Leni Robredo: Why she chose to run for vice president

May 27, 2016
<p>Leni Robredo on her constituents: "Because I treat them not as beneficiaries but as partners, they see themselves as part of government."</p>

Leni Robredo ends the very tight race for vice president with 14,418,817 votes or just 263,473 votes apart from Ferdinand “Bongbong” Marcos Jr., who got 14,155,344 votes.

It was a remarkable twist of fate for the Bicolana who initially trailed behind in the pre-election surveys.

It was a sweet victory for the administration's second choice for the VP post.

She was a reluctant candidate, and did not readily accept Liberal Party's offer to become Mar Roxas's running mate.

But what changed her mind?

LENI, THE CONGRESSWOMAN. In the November 2015 issue of Good Housekeeping, the former Camarines Sur Representative recalled her first political campaign experience in Naga.

"Nung nagkakampanya pa lang ako, wala akong pera e so pupunta ako sa isang lugar na wala akong dalang kahit ano, laway lang.

"Kahit merianda wala. Sila pa ang magpapa-merienda."

Her opponents had all the resources to win the people's votes, but 102,694 Bicolanos placed their faith on the widow/mother/ laywer/NGO worker. 

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This made Leni think that people were determined to find change.

"Wala akong pera, pero pinanalo 'ko nang malaki. Ang gustong sabihin, sa mga tao, merong mga bagay na mas nagma-matter more than pera.

"Malaking bagay yun, kasi kahit hindi na ako yung nandun, yung criteria nila sa pagpili, iba na."

As their elected congresswoman, Leni's rationale for every project was simple: it needed to be developmental.

From creating a dike to protect small fishing communities from natural disasters to building satellite high schools for teens in remote areas to repairing a bridge to allow children to get to school—these helped build a strong foundation for change.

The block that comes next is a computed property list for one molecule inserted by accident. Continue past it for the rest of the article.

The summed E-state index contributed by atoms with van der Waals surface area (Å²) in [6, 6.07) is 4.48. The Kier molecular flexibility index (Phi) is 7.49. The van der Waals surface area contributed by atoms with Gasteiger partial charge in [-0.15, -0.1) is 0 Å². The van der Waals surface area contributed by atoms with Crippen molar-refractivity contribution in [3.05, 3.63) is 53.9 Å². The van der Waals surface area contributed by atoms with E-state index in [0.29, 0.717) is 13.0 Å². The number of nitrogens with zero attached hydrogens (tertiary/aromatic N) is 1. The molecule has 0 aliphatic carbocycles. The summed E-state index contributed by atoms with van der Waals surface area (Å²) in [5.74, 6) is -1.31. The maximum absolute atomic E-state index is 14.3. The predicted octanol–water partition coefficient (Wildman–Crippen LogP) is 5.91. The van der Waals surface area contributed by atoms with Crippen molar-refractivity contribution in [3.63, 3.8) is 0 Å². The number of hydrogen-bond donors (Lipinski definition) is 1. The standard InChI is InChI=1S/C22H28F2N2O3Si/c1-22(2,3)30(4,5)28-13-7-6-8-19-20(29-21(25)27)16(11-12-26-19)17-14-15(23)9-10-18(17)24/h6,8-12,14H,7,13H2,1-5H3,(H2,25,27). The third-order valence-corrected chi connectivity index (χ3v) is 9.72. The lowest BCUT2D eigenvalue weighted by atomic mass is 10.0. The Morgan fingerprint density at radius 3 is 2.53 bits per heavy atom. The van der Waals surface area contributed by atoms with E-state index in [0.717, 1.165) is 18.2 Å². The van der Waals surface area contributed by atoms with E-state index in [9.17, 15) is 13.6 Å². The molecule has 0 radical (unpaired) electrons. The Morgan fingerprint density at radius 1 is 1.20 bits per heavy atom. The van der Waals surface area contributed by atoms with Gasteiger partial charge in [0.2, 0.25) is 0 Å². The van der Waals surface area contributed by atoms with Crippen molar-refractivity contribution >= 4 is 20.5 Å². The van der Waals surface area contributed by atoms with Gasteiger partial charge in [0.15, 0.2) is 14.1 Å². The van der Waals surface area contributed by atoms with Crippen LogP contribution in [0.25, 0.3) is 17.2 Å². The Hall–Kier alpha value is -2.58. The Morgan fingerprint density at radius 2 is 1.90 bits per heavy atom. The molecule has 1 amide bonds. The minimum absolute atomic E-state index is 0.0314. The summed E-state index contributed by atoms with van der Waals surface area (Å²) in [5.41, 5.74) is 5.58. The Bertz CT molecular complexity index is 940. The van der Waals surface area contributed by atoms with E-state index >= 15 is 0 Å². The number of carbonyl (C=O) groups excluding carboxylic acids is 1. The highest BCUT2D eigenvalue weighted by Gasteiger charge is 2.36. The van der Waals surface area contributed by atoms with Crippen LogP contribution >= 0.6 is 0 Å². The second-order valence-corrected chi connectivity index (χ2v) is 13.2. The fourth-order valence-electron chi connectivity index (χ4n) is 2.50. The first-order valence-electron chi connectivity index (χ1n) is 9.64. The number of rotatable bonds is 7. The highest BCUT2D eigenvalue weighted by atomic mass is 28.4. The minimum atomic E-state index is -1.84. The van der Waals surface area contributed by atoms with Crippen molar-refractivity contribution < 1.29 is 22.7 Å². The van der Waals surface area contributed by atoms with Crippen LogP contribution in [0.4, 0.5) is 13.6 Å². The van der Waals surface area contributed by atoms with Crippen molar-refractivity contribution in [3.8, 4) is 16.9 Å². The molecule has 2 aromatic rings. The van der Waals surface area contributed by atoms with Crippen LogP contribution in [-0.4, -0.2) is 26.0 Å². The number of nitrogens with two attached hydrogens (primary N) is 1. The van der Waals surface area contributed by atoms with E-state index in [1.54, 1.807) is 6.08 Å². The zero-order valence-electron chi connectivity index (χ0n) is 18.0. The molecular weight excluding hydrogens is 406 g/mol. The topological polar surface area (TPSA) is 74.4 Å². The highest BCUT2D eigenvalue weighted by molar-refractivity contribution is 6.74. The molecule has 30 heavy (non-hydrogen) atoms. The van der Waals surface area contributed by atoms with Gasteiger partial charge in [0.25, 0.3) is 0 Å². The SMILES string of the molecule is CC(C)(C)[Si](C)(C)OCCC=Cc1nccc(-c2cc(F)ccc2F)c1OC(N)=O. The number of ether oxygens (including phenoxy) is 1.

But when asked which project made her proud, Leni answered: "I'm proud that my constituents look at governance differently now.

"Dati 'pag governance, they only see themselves as beneficiaries, that's why they're very critical of government.

"Pero now, because I treat them not as beneficiaries but as partners, they see themselves as part of government.

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"They have become very collaborative. Dun nagsa-start yung empowerment, e."

This gave Leni hope: perhaps the rest of the country is seeking for change.

CALL TO SERVE. Before making her official announcement on October 5, 2015, Leni had no intentions of playing in the big leagues.

Despite what people might have thought, Leni was actually pressured by the people close to her to reject the vice-presidential offer.

"Sa akin, mas malakas yung pressure to say no kasi yung mga influential sa buhay ko, lahat nagsasabing no.

"Pamilya ko, pamilya ng asawa ko, yung mga constituents ko sa Naga, lahat ayaw, kasi parati nilang sinasabi, 'Huwag mo kaming iiwanan.'"

Her daughters Aika, 27, Tricia, 21, and Jillian, 15, strongly opposed the idea, but the thought of their late father Jessie Robredo changed the family's perspective on the matter.

In the end, the Robredos would always respond to the call to serve.

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Leni said, "Siguro dahil asawa nga ako ng asawa ko, yung call to service talaga malakas. Kung hindi siya asawa ko, iba siguro yung thought process.

"I felt in my heart na this is something I have to do. Hindi ba ako handang magsakripisyo? I will be in a position where I can really make a difference."

Once her candidacy was made official, her daughters fully supported her.

Aika resigned from her job to be her mother's helping hand, and Tricia opted for a leave of absence from medical school (but Leni preferred that she wouldn't).

Fast foward to today, Leni and her daughters finally heard the final buzzer: over 14 million of Filipinos had placed their faith on Leni, who is poised to spark change on a national scale.

Although she has little political experience compared to her vice-presidential opponents, her husband's legacy had more than prepared her and their daughters for the new, potential battle that is yet to come.

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<p>Leni Robredo on her constituents: "Because I treat them not as beneficiaries but as partners, they see themselves as part of government."</p>
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